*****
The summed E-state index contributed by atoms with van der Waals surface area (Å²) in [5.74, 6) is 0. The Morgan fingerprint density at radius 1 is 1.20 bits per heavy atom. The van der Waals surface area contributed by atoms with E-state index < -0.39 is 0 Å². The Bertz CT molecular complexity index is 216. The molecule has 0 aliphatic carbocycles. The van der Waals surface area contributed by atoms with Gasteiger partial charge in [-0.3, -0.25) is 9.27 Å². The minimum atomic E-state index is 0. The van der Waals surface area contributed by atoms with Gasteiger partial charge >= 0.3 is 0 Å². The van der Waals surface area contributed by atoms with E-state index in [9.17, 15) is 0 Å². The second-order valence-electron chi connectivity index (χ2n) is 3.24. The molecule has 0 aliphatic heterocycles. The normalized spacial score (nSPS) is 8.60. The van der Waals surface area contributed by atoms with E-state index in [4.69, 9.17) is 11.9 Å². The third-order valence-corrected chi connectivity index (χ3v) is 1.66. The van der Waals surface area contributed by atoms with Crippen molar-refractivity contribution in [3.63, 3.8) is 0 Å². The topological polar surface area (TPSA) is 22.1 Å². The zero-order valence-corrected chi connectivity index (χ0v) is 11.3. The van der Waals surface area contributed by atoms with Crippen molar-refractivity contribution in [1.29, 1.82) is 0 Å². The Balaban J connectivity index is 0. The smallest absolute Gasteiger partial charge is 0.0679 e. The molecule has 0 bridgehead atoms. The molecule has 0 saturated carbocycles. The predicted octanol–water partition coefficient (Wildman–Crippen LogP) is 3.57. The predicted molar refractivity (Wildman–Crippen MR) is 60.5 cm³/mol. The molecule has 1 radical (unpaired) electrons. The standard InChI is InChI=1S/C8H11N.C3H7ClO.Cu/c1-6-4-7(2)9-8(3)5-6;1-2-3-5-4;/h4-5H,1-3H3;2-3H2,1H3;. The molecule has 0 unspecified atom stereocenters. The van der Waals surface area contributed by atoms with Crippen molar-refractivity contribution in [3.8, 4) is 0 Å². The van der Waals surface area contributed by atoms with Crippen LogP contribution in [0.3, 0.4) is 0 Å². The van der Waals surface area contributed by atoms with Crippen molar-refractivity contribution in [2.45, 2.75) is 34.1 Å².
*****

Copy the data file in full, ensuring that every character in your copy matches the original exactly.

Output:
The summed E-state index contributed by atoms with van der Waals surface area (Å²) in [5.74, 6) is 0. The Morgan fingerprint density at radius 1 is 1.20 bits per heavy atom. The van der Waals surface area contributed by atoms with E-state index < -0.39 is 0 Å². The Bertz CT molecular complexity index is 216. The molecule has 0 aliphatic carbocycles. The van der Waals surface area contributed by atoms with Gasteiger partial charge in [-0.3, -0.25) is 9.27 Å². The minimum atomic E-state index is 0. The van der Waals surface area contributed by atoms with Gasteiger partial charge >= 0.3 is 0 Å². The van der Waals surface area contributed by atoms with E-state index in [9.17, 15) is 0 Å². The second-order valence-electron chi connectivity index (χ2n) is 3.24. The molecule has 0 aliphatic heterocycles. The normalized spacial score (nSPS) is 8.60. The van der Waals surface area contributed by atoms with E-state index in [4.69, 9.17) is 11.9 Å². The third-order valence-corrected chi connectivity index (χ3v) is 1.66. The van der Waals surface area contributed by atoms with Crippen molar-refractivity contribution in [3.63, 3.8) is 0 Å². The topological polar surface area (TPSA) is 22.1 Å². The zero-order valence-corrected chi connectivity index (χ0v) is 11.3. The van der Waals surface area contributed by atoms with Crippen molar-refractivity contribution in [1.29, 1.82) is 0 Å². The Balaban J connectivity index is 0. The smallest absolute Gasteiger partial charge is 0.0679 e. The molecule has 0 bridgehead atoms. The molecule has 0 saturated carbocycles. The predicted octanol–water partition coefficient (Wildman–Crippen LogP) is 3.57. The predicted molar refractivity (Wildman–Crippen MR) is 60.5 cm³/mol. The molecule has 1 radical (unpaired) electrons. The standard InChI is InChI=1S/C8H11N.C3H7ClO.Cu/c1-6-4-7(2)9-8(3)5-6;1-2-3-5-4;/h4-5H,1-3H3;2-3H2,1H3;. The molecule has 0 unspecified atom stereocenters. The van der Waals surface area contributed by atoms with Crippen molar-refractivity contribution in [3.8, 4) is 0 Å². The van der Waals surface area contributed by atoms with Crippen LogP contribution in [0.3, 0.4) is 0 Å². The van der Waals surface area contributed by atoms with Crippen molar-refractivity contribution in [2.45, 2.75) is 34.1 Å².